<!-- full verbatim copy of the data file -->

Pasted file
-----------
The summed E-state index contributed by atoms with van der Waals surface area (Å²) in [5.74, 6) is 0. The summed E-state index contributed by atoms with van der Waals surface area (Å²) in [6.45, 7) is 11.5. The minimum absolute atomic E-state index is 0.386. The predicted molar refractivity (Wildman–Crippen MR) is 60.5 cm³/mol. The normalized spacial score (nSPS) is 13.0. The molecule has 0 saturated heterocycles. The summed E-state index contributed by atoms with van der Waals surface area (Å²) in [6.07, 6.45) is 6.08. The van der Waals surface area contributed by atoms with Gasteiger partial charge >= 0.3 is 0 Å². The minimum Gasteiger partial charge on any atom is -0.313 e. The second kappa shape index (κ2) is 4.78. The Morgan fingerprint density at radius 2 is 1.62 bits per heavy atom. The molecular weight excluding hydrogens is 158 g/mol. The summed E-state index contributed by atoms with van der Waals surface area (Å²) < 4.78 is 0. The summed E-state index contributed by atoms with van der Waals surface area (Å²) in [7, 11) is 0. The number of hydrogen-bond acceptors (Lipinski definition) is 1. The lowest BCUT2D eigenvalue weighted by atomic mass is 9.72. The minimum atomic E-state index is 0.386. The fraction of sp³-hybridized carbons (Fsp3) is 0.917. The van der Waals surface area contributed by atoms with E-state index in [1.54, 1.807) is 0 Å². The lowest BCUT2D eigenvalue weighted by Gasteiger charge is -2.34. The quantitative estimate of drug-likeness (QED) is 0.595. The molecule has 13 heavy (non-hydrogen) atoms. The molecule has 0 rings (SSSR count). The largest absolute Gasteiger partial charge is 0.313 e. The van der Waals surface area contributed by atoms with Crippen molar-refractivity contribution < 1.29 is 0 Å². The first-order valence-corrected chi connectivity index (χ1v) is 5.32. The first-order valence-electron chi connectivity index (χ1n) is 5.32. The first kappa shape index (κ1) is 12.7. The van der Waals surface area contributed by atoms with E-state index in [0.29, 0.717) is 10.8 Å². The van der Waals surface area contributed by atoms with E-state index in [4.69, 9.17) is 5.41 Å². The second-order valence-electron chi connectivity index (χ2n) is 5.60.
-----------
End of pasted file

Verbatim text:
The summed E-state index contributed by atoms with van der Waals surface area (Å²) in [5.74, 6) is 0. The summed E-state index contributed by atoms with van der Waals surface area (Å²) in [6.45, 7) is 11.5. The minimum absolute atomic E-state index is 0.386. The predicted molar refractivity (Wildman–Crippen MR) is 60.5 cm³/mol. The normalized spacial score (nSPS) is 13.0. The molecule has 0 saturated heterocycles. The summed E-state index contributed by atoms with van der Waals surface area (Å²) in [6.07, 6.45) is 6.08. The van der Waals surface area contributed by atoms with Gasteiger partial charge >= 0.3 is 0 Å². The minimum Gasteiger partial charge on any atom is -0.313 e. The second kappa shape index (κ2) is 4.78. The Morgan fingerprint density at radius 2 is 1.62 bits per heavy atom. The molecular weight excluding hydrogens is 158 g/mol. The summed E-state index contributed by atoms with van der Waals surface area (Å²) < 4.78 is 0. The summed E-state index contributed by atoms with van der Waals surface area (Å²) in [7, 11) is 0. The number of hydrogen-bond acceptors (Lipinski definition) is 1. The lowest BCUT2D eigenvalue weighted by atomic mass is 9.72. The minimum atomic E-state index is 0.386. The fraction of sp³-hybridized carbons (Fsp3) is 0.917. The van der Waals surface area contributed by atoms with E-state index in [1.54, 1.807) is 0 Å². The lowest BCUT2D eigenvalue weighted by Gasteiger charge is -2.34. The quantitative estimate of drug-likeness (QED) is 0.595. The molecule has 13 heavy (non-hydrogen) atoms. The molecule has 0 rings (SSSR count). The largest absolute Gasteiger partial charge is 0.313 e. The van der Waals surface area contributed by atoms with Crippen molar-refractivity contribution < 1.29 is 0 Å². The first-order valence-corrected chi connectivity index (χ1v) is 5.32. The first-order valence-electron chi connectivity index (χ1n) is 5.32. The first kappa shape index (κ1) is 12.7. The van der Waals surface area contributed by atoms with E-state index in [0.29, 0.717) is 10.8 Å². The van der Waals surface area contributed by atoms with E-state index in [4.69, 9.17) is 5.41 Å². The second-order valence-electron chi connectivity index (χ2n) is 5.60.